Clearly this leaves only 3 Irish banks left with AIB Group having the largest mortgage book with a value of €37.3 billion at the end of June 2014 which accounts for 27.5% of the total country’s mortgages by comparing these figures to Central Bank statistics for June 2014. Bank of Ireland had mortgages in the country totalling €26.3 billion during the same month (19.4% of the market) while at the same time, Permanent TSB had a mortgage book with a value of €20.3 billion (15% market share)

These 3 banks therefore have a combined share of 61.9% as at June 2014.

The next main mortgage player is Ulster Bank (owned by British bank RBS Group) which has a similar sized share of the market to Permanent TSB with a mortgage book in the Republic of Ireland worth €20.2 billion as at December 2013.

Danske Bank which bought the Irish bank NIB a few years before the banking crisis hit, had a mortgage book in Ireland worth €3.2 billion, according to the Accounts in Dec 2012 (in the unlikely event it has the same value today in a decreasing mortgage market, it would command 2.4% of the market) which has since been sold on to other lenders, some of which would not have been familiar to most people.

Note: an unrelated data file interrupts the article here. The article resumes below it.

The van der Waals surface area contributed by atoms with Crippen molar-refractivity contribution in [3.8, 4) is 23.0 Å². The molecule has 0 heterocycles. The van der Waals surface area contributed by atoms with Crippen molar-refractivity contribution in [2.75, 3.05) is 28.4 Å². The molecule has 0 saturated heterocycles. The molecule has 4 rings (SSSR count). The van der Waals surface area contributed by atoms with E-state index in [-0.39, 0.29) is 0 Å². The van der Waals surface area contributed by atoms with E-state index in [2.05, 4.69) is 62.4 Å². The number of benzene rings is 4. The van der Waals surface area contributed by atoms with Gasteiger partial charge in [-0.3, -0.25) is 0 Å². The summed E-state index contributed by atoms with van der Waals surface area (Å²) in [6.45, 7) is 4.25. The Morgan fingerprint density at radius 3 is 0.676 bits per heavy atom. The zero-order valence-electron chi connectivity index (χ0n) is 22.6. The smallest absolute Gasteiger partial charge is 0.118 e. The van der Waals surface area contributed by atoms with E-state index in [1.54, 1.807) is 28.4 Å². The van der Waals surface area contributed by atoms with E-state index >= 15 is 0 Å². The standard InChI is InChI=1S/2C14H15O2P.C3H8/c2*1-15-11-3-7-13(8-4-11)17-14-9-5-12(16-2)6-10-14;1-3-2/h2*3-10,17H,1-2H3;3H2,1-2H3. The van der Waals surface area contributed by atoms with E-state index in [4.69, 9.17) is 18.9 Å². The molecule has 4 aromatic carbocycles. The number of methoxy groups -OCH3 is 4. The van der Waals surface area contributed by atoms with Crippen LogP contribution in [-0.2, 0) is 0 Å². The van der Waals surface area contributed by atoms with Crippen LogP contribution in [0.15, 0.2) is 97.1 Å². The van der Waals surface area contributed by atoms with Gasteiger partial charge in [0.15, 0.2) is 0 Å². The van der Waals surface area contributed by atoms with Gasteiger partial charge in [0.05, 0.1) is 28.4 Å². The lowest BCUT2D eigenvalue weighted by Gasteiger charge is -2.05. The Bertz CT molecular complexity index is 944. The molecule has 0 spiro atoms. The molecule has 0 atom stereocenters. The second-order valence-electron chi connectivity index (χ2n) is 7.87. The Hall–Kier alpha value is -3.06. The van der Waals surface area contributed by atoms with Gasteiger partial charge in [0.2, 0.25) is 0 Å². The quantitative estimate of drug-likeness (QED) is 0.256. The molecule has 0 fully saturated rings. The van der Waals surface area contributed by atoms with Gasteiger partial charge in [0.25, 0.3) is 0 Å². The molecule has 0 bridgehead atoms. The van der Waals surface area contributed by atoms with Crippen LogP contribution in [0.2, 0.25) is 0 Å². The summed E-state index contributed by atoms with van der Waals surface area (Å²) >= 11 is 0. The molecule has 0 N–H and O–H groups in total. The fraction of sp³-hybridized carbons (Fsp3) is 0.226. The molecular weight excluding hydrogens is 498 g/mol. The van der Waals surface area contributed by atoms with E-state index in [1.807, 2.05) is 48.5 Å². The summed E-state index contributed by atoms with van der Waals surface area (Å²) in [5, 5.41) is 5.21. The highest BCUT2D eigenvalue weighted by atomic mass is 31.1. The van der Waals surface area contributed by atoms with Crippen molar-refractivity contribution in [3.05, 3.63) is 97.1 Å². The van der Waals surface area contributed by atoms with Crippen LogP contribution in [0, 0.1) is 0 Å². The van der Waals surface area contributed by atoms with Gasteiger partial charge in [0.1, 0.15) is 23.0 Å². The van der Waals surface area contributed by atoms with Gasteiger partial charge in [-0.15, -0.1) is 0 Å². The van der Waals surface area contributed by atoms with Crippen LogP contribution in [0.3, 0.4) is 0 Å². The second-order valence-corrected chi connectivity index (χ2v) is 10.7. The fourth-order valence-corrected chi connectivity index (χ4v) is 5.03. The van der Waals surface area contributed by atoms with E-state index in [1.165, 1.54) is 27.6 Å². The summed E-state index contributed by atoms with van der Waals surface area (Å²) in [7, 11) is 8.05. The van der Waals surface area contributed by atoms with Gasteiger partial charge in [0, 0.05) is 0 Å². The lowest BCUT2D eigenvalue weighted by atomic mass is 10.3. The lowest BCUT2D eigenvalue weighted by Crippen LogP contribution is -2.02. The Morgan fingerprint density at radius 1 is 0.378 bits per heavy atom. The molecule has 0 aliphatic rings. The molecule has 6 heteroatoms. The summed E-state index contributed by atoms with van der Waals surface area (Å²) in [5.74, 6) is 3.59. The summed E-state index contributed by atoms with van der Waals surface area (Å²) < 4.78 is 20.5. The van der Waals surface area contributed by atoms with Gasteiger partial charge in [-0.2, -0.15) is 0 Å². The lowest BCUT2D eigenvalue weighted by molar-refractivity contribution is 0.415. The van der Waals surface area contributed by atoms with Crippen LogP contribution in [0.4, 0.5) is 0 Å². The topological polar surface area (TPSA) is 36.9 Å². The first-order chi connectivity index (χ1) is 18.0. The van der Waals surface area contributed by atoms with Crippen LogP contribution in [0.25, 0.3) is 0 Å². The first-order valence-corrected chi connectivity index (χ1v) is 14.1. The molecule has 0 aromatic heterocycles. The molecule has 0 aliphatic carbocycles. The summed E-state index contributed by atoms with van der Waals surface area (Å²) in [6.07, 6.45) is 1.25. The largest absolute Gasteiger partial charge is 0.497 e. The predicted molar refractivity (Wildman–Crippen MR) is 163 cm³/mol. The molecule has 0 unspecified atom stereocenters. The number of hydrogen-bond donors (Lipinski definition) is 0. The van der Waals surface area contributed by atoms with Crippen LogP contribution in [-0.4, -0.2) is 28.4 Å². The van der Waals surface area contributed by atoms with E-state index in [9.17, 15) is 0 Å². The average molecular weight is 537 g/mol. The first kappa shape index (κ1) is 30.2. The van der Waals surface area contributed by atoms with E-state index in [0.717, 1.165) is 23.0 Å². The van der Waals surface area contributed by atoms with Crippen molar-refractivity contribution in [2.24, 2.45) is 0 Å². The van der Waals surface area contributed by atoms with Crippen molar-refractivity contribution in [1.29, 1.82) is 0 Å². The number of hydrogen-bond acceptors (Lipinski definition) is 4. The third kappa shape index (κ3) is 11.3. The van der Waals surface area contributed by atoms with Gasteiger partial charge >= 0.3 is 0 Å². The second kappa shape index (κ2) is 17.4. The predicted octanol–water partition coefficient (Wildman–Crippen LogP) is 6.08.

IBRC, the bank which announced liquidation in February 2013, had a mortgage book value of only €1.8 billion (concerning 13,000 customers as it was mostly a developer’s bank) according to its accounts for the second half of 2012, which would only give a market share of 1.3% based on June 2014 figures. These mortgages were sold off in tranches to the highest bidders, just like the Danske Banks mortgages.

In addition there are sub-prime mortgages worth around €3.3 billion (2.4% of market) which affect 18,000 customers, according to a parliamentary answer to TD Michael McGrath last summer.

The total of the mortgages book values mentioned, account for 83% of the Irish market. Other foreign owned banks would clearly account for the remaining 17%, such as KBC bank or any of the European and US banks with a banking license in this country who may not specifically advertise their mortgages to the Irish market.

The Central Bank mortgage statistics, used to determine the banks’ exposure to the mortgage market, as at June 2014, had a book value of €135.4 billion (906,762 mortgages), of which around 78% of the value concerned principal private dwellings and the reaming 22% involved Buy-To- Let mortgages.